Be Happy with Double Pay or Equal Pay

Take the pay increase
64%
7
Equal pay for equal work
No votes
0
Quit your job and play in the garden
36%
4
 
Total votes: 11
DoubleDogFarm
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Double your pay or take a $3000. cut?

I heard this on the radio a few nights ago.

You have a office job or any job. Your salary is $25,000. annually.

The company doubles your pay to $50,000. a year. Then you find out that all your fellow employees were given a raise of $60,000. and they do the exact same work.

Here's the question, Are you happy with the raise or is it not fair. Also they put a slight twist to it. Would you be willing to take a pay cut down to $22,000. if all were paid the same.

I think the poll was something like 58% would go for the pay cut.

I would be extremely happy with the double in pay.
Employees should never talk amongst themselve about their pay
I feel the 58% agreeing to a pay cut is BS.

Eric

gumbo2176
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Double my salary and I'm a happy camper. I, for one, never was one to discuss wages with fellow employees.

This is not to say it wouldn't seem unfair for fellow employees to make an extra $10K over me a year for the same job. I'd have to make an inquiry as to why.

I'm with you on the 58% willing to take a $3K a year cut-----unless it was done as a last ditch effort to help keep the company solvent and jobs available as opposed to shutting down and going on unemployment till something else opens up.

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gixxerific
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BS

I take a double, on the rocks please.

Charlie MV
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Double for me just like the Dog Farm. We are commercial property developers. Loss of a tenant is a huge pay cut obviously. It's whatever times 12!! Filling an empty space is a huge raise as well. I don't care what the other kids on the block are getting.

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PunkRotten
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I'd take double pay and not worry abut everyone else. It's people worrying about others and what they have that makes them unhappy.

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GardenRN
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I'd go for the double pay. But if everyone else got 60, I may assume that I must be doing something to have shorted myself. And I'd be careful to cross my T's and dot my I's. I'd figure it was a message saying "we'd like to keep you employed here, but we need you to pick it up a notch".

Maybe that's just me. I'm very self conscious about slip ups at work when they happen.
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rainbowgardener
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EMPLOYERS always tell you that... never discuss your pay with other employees. That's because it allows them to keep doing all their games. Women have worked on jobs for many years before they finally figured out that the men were making a whole bunch more for the same job. (And then if they try to file for discrimination, they are told too late, deadline is past, you had to file within 6 months of when you got hired at that salary.)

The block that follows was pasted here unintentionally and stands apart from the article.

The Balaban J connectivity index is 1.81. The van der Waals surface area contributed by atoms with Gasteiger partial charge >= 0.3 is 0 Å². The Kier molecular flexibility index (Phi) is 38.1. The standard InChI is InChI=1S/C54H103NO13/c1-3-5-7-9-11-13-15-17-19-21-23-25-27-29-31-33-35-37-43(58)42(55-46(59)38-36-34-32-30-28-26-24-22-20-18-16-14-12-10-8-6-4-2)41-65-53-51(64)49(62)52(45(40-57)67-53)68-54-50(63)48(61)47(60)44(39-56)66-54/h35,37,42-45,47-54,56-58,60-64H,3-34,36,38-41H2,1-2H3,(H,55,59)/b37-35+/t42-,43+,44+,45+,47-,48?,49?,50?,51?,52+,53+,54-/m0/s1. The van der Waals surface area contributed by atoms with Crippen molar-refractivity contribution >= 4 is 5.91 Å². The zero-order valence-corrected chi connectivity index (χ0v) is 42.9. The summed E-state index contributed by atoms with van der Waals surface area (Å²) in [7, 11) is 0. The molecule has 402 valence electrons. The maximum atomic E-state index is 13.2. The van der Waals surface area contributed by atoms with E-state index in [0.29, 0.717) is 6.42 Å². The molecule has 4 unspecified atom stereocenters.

And many jobs what you get paid depends on how good a negotiator you were when you were getting hired. They don't name a starting salary, they ask you to name it and negotiate it. And again women tend to be way worse at this, low ball themselves. I think everyone's salary should be public, but if it isn't people should talk and figure out what is going on.

Why assume if you are getting paid less, it's because you weren't as good? Maybe the boss just doesn't like women, brunettes, gay people or whatever. Or maybe they just thought they could get away with it.

Employees need to be in solidarity with each other! Transparency helps build that.
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Smallgardener
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I would take the pay increase. Nothing was said about how long each person had been at the job. But you would be surprised in the disperaty in work place pay. Some times it is harder to hire a new person than it is to keep an eployee that has been there a while. Any payraise is welcome in this day and age.

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GardenRN
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Oh MG, I disagree. I get what you're saying, but I don't want every and anybody to know what I'm making...It's nobody else's business. I tell a few very close friends and my mother what I make. Outside of my household, that's it. Nobody else knows except my boss and the payroll lady.

I guess people have different views on it. But I was brought up to believe that this is a private matter.
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rainbowgardener
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GardenRN wrote:Oh MG, I disagree. I get what you're saying, but I don't want every and anybody to know what I'm making...It's nobody else's business. I tell a few very close friends and my mother what I make. Outside of my household, that's it. Nobody else knows except my boss and the payroll lady.

I guess people have different views on it. But I was brought up to believe that this is a private matter.
That helps keeps us all isolated and keeps us from working together for fairness and better conditions for all.
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GardenRN
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Oops, I mean t RG lol

I understand the point of view. I can't say you're wrong. At the same time, I know what my job is worth. I knew it before I started. So that's what I told them I wanted. They either come off it or they don't. And then I have to decide to take their offer or not. That's just how it works.

A brand new RN, just out of school in my area won't take less than $22/h. Maybe 20 if they really want to work somewhere. So going into a new RN job I'd know that. I believe right in the beginning is where you make it or break it. Because if you start out as high as you can, then raises and everything else are pretty much across the board, especially now that the economy is what it is. If you start out low, no raises are going to catch you up. You'll always be behind. And there's no way to know what your future coworkers are making before you even work with them. Unless, I suppose, you're proposing that this be listed somewhere.